I have had to stop caring about what other people think and continue on my own pursuit of happiness. My life has carried on without many because all they see is my weakness. It seems almost impossible for me to get out of the “rut” once I have been placed there. I am often misunderstood. That aside, there are a greater number of beautiful souls who have entered my life. Friends and kindred spirits. Many I would not have met had I not been in the dark, many of whom I would not want to live without. The people I can be myself with.
A word for all those who feel a dark mark pinned upon them…Rise above it. You are worth so much! If there are judgemental or emotionally abusive people in your life, LET THEM GO! Embrace the relationships you have with uplifting people. Healing and life success will happen faster if your soul is unhindered and at peace.
Recovery is a constant progression. It takes years to get back the time lost in some cases. Sometimes it seems that one is reborn and must learn everything all over again. This is extremely overwhelming if you are an adult, to wake up and realize you don’t know how to do anything!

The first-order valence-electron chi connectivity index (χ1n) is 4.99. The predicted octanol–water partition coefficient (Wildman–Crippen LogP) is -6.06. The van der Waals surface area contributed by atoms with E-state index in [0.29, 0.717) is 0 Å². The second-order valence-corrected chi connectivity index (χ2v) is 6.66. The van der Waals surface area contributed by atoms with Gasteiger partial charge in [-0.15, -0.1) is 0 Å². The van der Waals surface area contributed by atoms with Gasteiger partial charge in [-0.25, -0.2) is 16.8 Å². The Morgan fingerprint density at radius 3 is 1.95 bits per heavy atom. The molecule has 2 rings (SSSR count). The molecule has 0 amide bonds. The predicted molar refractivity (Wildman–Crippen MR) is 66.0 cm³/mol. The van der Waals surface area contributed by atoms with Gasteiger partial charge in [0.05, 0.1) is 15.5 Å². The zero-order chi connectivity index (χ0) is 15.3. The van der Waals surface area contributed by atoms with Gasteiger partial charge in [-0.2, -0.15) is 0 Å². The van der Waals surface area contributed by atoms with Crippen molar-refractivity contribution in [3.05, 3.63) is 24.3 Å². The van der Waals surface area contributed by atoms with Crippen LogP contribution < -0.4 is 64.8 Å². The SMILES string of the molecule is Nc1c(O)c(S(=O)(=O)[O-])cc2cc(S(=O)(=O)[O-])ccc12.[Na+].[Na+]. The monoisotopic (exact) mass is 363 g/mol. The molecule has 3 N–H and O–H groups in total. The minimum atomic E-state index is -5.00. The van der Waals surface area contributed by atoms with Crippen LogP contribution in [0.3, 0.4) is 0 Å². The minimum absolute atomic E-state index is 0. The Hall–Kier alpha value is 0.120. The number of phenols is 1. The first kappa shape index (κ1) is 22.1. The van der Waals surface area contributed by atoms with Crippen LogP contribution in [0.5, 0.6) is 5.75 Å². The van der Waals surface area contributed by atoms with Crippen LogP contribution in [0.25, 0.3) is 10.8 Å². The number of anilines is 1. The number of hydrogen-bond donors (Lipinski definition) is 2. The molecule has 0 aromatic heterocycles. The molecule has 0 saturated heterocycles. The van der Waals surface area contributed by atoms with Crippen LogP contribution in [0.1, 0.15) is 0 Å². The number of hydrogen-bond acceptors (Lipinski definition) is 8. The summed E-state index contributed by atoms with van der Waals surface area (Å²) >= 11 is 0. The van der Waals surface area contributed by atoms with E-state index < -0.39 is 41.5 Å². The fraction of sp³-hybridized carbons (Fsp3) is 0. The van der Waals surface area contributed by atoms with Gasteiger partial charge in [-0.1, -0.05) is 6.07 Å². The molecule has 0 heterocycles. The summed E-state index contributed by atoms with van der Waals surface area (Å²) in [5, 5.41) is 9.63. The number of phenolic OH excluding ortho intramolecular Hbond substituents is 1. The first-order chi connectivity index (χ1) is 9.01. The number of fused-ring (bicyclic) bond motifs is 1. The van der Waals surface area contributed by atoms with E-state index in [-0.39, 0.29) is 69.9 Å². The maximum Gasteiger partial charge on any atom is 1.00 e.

The best place to learn and grow is a safe place. Bronwyn and I try to keep our home as our safe place. A place where dark marks don’t exist. A place where no judging or abuse is tolerated. A place for learning and remembering who we are.
Complete healing and life success is coming to all who seek it. After all, we are just new little sprouts pushing our way up toward the light. Spring is coming…
My kids are so exciting to go on adventures with. Sometimes a dull, overcast Saturday can turn into something really special. Life is so simple to them. It’s like I am a kid again, even for the afternoon…
I’m walking through life doing what I do, and every now and then I get asked the question, “What’s it like to be well?” Sometimes it takes me a moment to reply, as I usually have to remember that once upon a time I wasn’t well. Where does one begin to answer that question?
I have begun to put myself “out there” in hopes of helping others achieve wellness. In doing so, many many memories and flashbacks have drifted into my mind. Some disturbing, some down right crazy. All surrounding the way I was. I have tried on more than one occasion to make sense of it all. My conclusion is that one cannot make sense of the mind that is ill. So don’t even try to!
Today the only way that I know how ill my mind was, is because I experience my mind in a state of health. So what’s that like? Here are some of the symptoms of wellness I experienced during my transformation and to this day: